On October 4, Disneyland officially increased the prices of all tickets, passes and parking on their website. Most notably, the park removed their $779 premium annual passes, and a “Signature Plus Passport” was introduced for a price of $1,049. This is a price increase of $270, which is nearly a 35 percent increase from the $779 annual pass. Having recently announced its plans for a Star Wars Land, Disney fans should not be too surprised that Disney raised its prices. When Disney opened Cars Land, they increased its prices in a similar fashion. In addition to the park expansion, Disneyland has been experiencing record attendance rates, and Suzi Brown, a Disneyland spokeswoman, states that “[Disneyland’s] new selection of annual passes will help [Disneyland] manage strong demand.” While it is necessary for Disney to raise prices according to projected needs, it is not fair for the company to dramatically raise prices on their loyal fans.
If prices were raised in response to inflation of the U.S. dollar, many people would understand, but Disney’s recent price hikes have not paced themselves with inflation of the dollar. According to Michael Hiltzik’s article in the Los Angeles Times, “[ the cost of Disneyland’s premium pass] more than tripled from $329 in 2004 to $1,049 now, a period in which inflation should have added only about 25% to the price.” If Disney adjusted its prices according to inflation, the cost of the best pass would be $411.25. While price increases are pretty usual behavior, this increase is disproportionate with the history of Disney price increases.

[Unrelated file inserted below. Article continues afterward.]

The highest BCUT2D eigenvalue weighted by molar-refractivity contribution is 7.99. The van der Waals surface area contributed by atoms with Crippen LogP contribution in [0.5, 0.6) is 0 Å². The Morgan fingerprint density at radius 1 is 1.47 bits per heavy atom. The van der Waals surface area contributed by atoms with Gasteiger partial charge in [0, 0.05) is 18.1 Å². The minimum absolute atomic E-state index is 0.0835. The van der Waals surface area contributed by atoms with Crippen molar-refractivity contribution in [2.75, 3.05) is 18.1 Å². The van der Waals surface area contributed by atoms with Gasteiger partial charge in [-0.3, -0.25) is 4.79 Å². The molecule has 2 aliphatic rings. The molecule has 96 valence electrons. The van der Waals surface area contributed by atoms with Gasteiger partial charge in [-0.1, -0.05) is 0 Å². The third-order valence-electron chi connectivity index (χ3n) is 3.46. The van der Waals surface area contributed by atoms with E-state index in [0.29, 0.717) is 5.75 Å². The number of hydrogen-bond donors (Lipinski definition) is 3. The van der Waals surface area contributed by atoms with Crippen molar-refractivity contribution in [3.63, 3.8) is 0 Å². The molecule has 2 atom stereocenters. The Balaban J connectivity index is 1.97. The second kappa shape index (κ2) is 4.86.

It cannot be denied that one of Disney’s jobs is to keep the park exciting for its patrons. Disney wants to expand and introduce new attractions, such as the aforementioned construction of Star Wars Land, which will be on a 14-acre plot. In order to build this park, Disney needs money, because expansion is not a cheap task. While it is unknown how much this project would cost, one can estimate the costs based on the most recent expansion: Cars Land. This attraction is a 12-acre plot that opened its doors in 2012, and it is said to have cost around five years of labor and 1.1 billion dollars. It is safe to say that Star Wars Land should be around the same ballpark range in terms of price and construction time. In addition, the completed park will increase the cost of operation as well, but one must ask if it is justified for Disney to charge customers so much.
Another of Disney’s statements is that it has too many visitors, but it cannot be helped that Disney is so popular among consumers. Many people grew up enjoying the creations of Disney. For many, the world of Disney means something special and Disneyland is a physical representation of their childhood. It does not matter too much which facet of Disney is one’s favorite, because they are all at Disneyland in some shape or form. The park has everything from the first Mickey Mouse to Star Wars. So, loyal fans faithfully invest a lot of money and energy in order to visit Disneyland.
However, most people do not have or are not able to spend such a large sum to accommodate Disney’s price hikes. It is unfair for many loyal fans, who may be discouraged from visiting, because Disney implies that the happiest place on earth is only for those who can afford it.
Though Disneyland may be trying to do good for its fans by thinning the crowds and providing more attractions, the massive increase of prices is not the correct way, because the move alienates many Disney fans. What Disney is charging now is not a meager sum for most fans. Price increases may be inevitable, but Disney should only charge so much for experiencing a piece of one’s childhood. Expansions, inflation and record attendance do not justify Disney’s rapid price increase.